First of all, Orwell’s prose and mastery of language is incredible. I love how straightforward yet profound his writing is; he manages to capture so much meaning and detail into these eloquent and concise sentences. After reading little excerpts from Victorian literature, 1984 almost felt like a breath of fresh air with their ornate, flowery prose. Additionally, almost every sentence in 1984 seemed quotable; there are pages in my Kindle where 50%+ of the words are highlighted.
‘ “What can you do, thought Winston, against the lunatic who is more intelligent than yourself; who gives your arguments a fair hearing and simply persists in his lunacy?”1984 by George Orwell
Secondly, the book itself is incredibly moving. Winston is such an interesting and flawed character; However, we can’t help but admire his futile fight against the Party and his struggle to maintain his humanity in a bleak and emotionless world; we also see his weaknesses. His sexual frustration with Julia during the Two Minutes Hate, his contemplation of pushing Katharine into the quarry, and his belief that he played a role in his mother’s death — all of these more negative and shameful characteristics makes Winston such a three-dimensional character. In a way, we can all see ourselves in him, a flawed, imperfect individual with regrets and human instincts. Ultimately, I think this connection between the reader and Winston causes the ending to be more effective. It’s easy to claim that we would have the mental fortitude to withstand the Party’s interrogation and torture. Still, when Winston succumbs to the Party and loses his individuality and sense of humanity, we can see ourselves doing the same.
Julia was probably my favorite character in the book. Her more hedonistic style of rebellion, not based on a moral standpoint but from an emotional and sexual urge, serves as a contrast to Winston’s more rational, moral motivations. She lives in the moment and thus adopts a more optimistic view than Winston’s constant pessimism (as evident from his constant reflection that they were already dead). Still, in the end, both betray each other despite their differences. One wasn’t necessarily stronger than the other, as both faltered when faced with the incredible power of the Party.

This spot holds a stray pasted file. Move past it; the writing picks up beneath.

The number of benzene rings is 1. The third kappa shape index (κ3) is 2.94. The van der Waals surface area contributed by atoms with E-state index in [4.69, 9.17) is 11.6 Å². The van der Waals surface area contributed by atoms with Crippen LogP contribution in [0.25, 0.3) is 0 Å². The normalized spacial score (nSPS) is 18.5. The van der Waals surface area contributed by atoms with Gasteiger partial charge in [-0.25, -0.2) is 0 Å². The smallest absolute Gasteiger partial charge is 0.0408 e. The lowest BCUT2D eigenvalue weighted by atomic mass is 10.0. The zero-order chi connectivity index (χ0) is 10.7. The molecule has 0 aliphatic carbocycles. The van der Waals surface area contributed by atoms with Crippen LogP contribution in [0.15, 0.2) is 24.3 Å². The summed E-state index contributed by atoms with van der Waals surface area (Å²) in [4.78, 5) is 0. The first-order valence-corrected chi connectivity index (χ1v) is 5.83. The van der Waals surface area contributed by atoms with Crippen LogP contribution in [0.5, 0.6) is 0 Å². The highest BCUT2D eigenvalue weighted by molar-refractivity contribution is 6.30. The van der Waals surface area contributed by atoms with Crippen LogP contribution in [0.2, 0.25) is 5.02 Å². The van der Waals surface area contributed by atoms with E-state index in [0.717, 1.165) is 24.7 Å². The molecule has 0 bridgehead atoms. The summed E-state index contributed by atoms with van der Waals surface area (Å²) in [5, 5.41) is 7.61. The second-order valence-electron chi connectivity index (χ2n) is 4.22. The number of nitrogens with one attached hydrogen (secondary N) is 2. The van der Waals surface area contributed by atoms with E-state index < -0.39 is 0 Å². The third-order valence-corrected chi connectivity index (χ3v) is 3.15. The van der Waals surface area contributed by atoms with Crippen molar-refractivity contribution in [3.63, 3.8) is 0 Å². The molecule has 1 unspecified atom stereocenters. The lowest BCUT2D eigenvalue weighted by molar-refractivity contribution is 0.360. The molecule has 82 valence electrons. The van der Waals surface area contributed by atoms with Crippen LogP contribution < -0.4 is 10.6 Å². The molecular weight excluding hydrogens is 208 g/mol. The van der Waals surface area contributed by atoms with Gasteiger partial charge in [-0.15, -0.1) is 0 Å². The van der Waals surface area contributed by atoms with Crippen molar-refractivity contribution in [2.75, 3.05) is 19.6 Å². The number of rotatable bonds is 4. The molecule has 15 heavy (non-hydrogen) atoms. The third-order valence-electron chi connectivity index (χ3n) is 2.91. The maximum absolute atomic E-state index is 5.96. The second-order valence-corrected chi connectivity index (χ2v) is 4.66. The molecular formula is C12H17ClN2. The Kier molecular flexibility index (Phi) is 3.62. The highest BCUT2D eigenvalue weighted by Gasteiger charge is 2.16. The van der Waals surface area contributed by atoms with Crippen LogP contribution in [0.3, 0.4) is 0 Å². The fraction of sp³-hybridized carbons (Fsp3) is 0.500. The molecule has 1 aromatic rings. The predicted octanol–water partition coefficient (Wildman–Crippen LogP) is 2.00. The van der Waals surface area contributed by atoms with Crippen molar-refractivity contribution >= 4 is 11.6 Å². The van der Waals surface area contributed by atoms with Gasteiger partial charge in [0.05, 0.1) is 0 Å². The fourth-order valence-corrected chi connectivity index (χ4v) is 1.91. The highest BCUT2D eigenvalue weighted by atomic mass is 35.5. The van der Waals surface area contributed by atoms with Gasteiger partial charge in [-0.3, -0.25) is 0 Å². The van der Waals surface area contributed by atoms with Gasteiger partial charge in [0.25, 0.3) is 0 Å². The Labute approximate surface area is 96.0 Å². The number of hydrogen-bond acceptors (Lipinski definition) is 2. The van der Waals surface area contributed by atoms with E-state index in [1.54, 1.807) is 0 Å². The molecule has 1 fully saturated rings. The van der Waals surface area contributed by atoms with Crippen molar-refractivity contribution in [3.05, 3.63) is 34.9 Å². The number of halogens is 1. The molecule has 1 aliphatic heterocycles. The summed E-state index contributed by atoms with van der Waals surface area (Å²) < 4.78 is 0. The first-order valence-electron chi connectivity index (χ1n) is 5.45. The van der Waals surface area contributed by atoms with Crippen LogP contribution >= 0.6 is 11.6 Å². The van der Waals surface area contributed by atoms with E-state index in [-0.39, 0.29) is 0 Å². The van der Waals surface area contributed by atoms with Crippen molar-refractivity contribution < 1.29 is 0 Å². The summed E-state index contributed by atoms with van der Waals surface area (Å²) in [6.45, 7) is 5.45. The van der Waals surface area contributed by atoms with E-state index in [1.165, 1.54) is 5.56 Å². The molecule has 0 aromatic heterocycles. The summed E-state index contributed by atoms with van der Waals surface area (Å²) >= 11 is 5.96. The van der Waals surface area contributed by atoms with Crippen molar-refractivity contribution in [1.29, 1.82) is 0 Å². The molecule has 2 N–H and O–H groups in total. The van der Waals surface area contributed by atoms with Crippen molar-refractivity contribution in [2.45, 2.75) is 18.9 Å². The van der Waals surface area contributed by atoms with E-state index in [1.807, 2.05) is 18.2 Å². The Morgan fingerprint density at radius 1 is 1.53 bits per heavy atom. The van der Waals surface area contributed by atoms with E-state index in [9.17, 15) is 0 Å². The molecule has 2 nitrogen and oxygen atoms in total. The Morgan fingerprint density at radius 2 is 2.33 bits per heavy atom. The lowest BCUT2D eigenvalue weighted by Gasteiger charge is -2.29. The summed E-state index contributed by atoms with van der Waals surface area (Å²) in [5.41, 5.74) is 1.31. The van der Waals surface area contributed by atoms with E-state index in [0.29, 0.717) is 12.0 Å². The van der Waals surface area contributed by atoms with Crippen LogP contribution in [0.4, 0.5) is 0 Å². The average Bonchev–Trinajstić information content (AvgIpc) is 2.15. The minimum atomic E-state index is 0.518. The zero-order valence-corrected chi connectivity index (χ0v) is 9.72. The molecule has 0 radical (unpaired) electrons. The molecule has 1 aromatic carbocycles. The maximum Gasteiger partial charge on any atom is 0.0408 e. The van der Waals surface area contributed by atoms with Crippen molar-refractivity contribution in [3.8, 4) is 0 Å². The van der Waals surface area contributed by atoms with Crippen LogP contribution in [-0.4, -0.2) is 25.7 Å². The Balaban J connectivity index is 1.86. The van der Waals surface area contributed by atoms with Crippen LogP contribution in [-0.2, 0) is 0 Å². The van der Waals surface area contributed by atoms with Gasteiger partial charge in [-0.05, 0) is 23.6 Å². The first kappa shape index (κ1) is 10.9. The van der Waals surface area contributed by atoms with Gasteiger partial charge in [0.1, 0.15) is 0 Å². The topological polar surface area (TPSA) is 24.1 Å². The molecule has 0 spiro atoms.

My favorite quote from the book is when he finally betrays Julia in Room 101: “He was falling backwards, into enormous depths, away from the rats. He was still strapped in the chair, but he had fallen through the floor, through the walls of the building, through the earth, through the oceans, through the atmosphere, into outer space, into the gulfs between the stars”. In a way, I see Winston’s humanity dissociating from his body and falling like his mother and sister in that sinking ship; that was the moment when he finally lost his humanity. The Party successfully manipulated his emotions so that the love he once thought was unbreakable was nothing; the Party had triumphed and exerted its power over him.
The one chapter I struggled to get through was Part II, Chapter 9, where Orwell discusses the origins of Oceania, Eastasia, and Eurasia in that history book-esque format, but I did find it rather intriguing. Constant warfare used up resources, kept the lower classes suffering and ignorant. That whole spiel about doublethink made me stop and think about how much of this applies to modern society. Doublethink was especially thought-provoking since Orwell’s description of doublethink (“The power of holding two contradictory beliefs in one’s mind simultaneously, and accepting both of them”) reminded me of F. Scott Fitzgerald’s quote, “The test of a first rate intelligence is the ability to hold two opposing ideas in mind at the same time and still retain the ability to function.” Of course, both Orwell and Fitzgerald deal with the interpretation of contrasting information. Still, the main difference I gleaned was that Fitzgerald’s quote acknowledges that reality is complex and that every argument and debate has its nuances. Thus, having the ability to think critically and separate fact from opinion is crucial. In contrast, Orwell’s doublethink directly contrasts reality, which ties back into the Party’s ultimate control over reality and the past. Honestly, some of the things Orwell discussed were a bit intimidating; I still have trouble fully comprehending that paradox about using doublethink to understand doublethink.
The book’s depressing ending leaves me sitting here and pondering. It’s been such a long time since I’ve thought so hard about this type of stuff. I want to reread Brave New World so that I can compare the two books and analyze those differences. From what I can tell, both books involve an oppressive government that divides the society into rigid social groups and eliminates access to religion/art/literature to ensure complete devotion to the state. However, despite my relatively flaky knowledge of BNW, I see that BNW involves using drugs and sex to hypnotize the public into this continual state of happiness and pleasure, essentially dulling all emotions and resulting in this half alive-half dead state. In contrast, 1984 involves the Party using suffering, intense hatred, and constant surveillance to subjugate the public.